In addition, one can apply the insight of clinical nuance, advanced by value-based insurance design, to community health improvement. The value of community health activities depends on who receives it, who provides it, and where it is provided. A violence prevention program may deliver better results, and thus more value, if delivered by trusted leaders rather than someone from outside the community. Or a policy promoting community gardens may be lower cost, and thus deliver more value, in a part of the city where unused land is more available.

A final, yet essential, caveat to the search for value in CB is that there are objectives that are sometimes more important than achieving the highest quality at the lowest cost. It is possible that to achieve equity across social contexts, a narrow notion of value will have to be amended to account for distribution across populations. For example, it may be more expensive to translate materials in second and third languages, but the additional cost is justifiable in order to move closer to health equity.

The Social Location Of Community Benefit Efforts

Even though incentives are strongly aligned toward devoting resources to clinical care, there are some notable projects that show the promise of CB efforts for community health improvement. A conceptual framework suggested by the World Health Organization differentiates between collective structural determinants (socioeconomic and political context), individual structural determinants (socioeconomic position, gender, ethnicity), and individual intermediary determinants (material circumstances, psychosocial factors).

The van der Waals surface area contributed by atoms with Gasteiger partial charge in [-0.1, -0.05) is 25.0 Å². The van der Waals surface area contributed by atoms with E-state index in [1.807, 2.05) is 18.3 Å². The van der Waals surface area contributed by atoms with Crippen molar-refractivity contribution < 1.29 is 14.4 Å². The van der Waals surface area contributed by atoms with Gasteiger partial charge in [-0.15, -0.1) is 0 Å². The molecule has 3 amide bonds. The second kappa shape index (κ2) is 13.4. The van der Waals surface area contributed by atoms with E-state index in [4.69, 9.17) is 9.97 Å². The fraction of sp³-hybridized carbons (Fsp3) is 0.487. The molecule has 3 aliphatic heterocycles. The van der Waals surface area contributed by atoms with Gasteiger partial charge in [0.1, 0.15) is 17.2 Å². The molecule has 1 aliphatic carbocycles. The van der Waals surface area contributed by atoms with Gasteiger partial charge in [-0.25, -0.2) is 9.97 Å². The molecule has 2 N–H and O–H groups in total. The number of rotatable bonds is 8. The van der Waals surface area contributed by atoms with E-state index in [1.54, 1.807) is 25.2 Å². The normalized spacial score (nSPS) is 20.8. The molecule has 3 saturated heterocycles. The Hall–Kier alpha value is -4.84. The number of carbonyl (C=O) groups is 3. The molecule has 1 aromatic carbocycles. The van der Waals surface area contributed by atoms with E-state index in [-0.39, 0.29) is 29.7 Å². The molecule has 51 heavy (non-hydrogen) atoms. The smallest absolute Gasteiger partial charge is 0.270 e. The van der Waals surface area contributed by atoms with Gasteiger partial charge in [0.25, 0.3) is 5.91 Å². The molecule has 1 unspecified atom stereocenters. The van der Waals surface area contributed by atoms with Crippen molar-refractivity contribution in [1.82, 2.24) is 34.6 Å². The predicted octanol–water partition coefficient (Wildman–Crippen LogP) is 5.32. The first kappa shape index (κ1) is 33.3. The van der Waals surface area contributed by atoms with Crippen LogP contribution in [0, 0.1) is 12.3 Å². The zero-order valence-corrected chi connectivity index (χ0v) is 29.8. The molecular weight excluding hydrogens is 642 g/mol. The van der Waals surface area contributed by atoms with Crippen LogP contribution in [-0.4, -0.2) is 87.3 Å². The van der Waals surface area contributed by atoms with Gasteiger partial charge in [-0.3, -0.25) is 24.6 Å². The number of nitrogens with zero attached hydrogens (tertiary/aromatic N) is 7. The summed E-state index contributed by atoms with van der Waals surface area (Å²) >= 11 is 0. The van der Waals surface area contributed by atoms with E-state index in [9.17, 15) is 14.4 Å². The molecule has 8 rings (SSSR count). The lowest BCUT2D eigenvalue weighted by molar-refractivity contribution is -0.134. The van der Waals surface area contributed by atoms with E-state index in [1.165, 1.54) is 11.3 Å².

Intermediary Determinants

This area currently has the most CB investment. Material circumstances, such as housing or food security, are often the focus of interventions. This is likely because they are more proximate to health outcomes than other elements of one’s social context. Some interventions can be done at the individual level while others occur at the community level.

Social Cohesion And Social Capital

To make CB efforts more effective, some hospitals have invested in building coalitions across organizations, including some that would otherwise be considered competitors. Many adopt shared strategies for community health, such as a Collective Impact Model.

It is less common to find examples of hospitals directly investing in improving the social cohesion of the communities they serve. Perhaps increasing participation in civil society and increasing trust in institutions and neighbors is beyond what we expect hospitals to provide. Yet in communities where hospitals are anchor institutions, we may wish to incentivize these sorts of initiatives.

Socioeconomic And Political Context